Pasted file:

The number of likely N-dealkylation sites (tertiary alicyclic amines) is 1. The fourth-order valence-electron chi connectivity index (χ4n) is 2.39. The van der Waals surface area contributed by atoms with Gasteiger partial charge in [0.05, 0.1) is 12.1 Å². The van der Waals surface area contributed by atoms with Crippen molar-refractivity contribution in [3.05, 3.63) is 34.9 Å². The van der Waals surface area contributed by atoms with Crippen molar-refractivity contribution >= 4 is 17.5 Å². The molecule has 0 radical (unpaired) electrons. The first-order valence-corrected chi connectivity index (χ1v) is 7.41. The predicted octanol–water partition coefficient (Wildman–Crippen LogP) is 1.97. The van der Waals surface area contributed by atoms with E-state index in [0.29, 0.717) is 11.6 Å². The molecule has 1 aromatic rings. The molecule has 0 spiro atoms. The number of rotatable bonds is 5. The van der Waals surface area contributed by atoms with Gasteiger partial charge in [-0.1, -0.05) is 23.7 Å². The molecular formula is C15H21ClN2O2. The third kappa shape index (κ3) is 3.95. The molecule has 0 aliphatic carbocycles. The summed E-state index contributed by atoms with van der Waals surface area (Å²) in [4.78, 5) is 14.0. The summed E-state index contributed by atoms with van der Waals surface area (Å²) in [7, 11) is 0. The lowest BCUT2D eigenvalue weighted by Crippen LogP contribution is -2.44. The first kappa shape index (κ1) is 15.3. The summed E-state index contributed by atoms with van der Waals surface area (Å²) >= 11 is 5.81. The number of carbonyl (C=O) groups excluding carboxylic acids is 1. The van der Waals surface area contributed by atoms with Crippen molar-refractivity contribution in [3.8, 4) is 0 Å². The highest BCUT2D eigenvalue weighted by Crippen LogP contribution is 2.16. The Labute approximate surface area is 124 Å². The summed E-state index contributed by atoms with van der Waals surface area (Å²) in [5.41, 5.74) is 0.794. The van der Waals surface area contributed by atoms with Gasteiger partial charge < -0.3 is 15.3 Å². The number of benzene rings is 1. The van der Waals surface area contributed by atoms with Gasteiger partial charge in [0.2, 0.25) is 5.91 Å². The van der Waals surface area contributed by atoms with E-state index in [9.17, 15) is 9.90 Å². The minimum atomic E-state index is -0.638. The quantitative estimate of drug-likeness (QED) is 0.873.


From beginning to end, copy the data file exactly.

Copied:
The number of likely N-dealkylation sites (tertiary alicyclic amines) is 1. The fourth-order valence-electron chi connectivity index (χ4n) is 2.39. The van der Waals surface area contributed by atoms with Gasteiger partial charge in [0.05, 0.1) is 12.1 Å². The van der Waals surface area contributed by atoms with Crippen molar-refractivity contribution in [3.05, 3.63) is 34.9 Å². The van der Waals surface area contributed by atoms with Crippen molar-refractivity contribution >= 4 is 17.5 Å². The molecule has 0 radical (unpaired) electrons. The first-order valence-corrected chi connectivity index (χ1v) is 7.41. The predicted octanol–water partition coefficient (Wildman–Crippen LogP) is 1.97. The van der Waals surface area contributed by atoms with E-state index in [0.29, 0.717) is 11.6 Å². The molecule has 1 aromatic rings. The molecule has 0 spiro atoms. The number of rotatable bonds is 5. The van der Waals surface area contributed by atoms with Gasteiger partial charge in [-0.1, -0.05) is 23.7 Å². The molecular formula is C15H21ClN2O2. The third kappa shape index (κ3) is 3.95. The molecule has 0 aliphatic carbocycles. The summed E-state index contributed by atoms with van der Waals surface area (Å²) in [4.78, 5) is 14.0. The summed E-state index contributed by atoms with van der Waals surface area (Å²) in [7, 11) is 0. The lowest BCUT2D eigenvalue weighted by Crippen LogP contribution is -2.44. The first kappa shape index (κ1) is 15.3. The summed E-state index contributed by atoms with van der Waals surface area (Å²) >= 11 is 5.81. The number of carbonyl (C=O) groups excluding carboxylic acids is 1. The van der Waals surface area contributed by atoms with Crippen molar-refractivity contribution in [3.8, 4) is 0 Å². The highest BCUT2D eigenvalue weighted by Crippen LogP contribution is 2.16. The Labute approximate surface area is 124 Å². The summed E-state index contributed by atoms with van der Waals surface area (Å²) in [5.41, 5.74) is 0.794. The van der Waals surface area contributed by atoms with Gasteiger partial charge < -0.3 is 15.3 Å². The number of benzene rings is 1. The van der Waals surface area contributed by atoms with Gasteiger partial charge in [0.2, 0.25) is 5.91 Å². The van der Waals surface area contributed by atoms with E-state index in [9.17, 15) is 9.90 Å². The minimum atomic E-state index is -0.638. The quantitative estimate of drug-likeness (QED) is 0.873.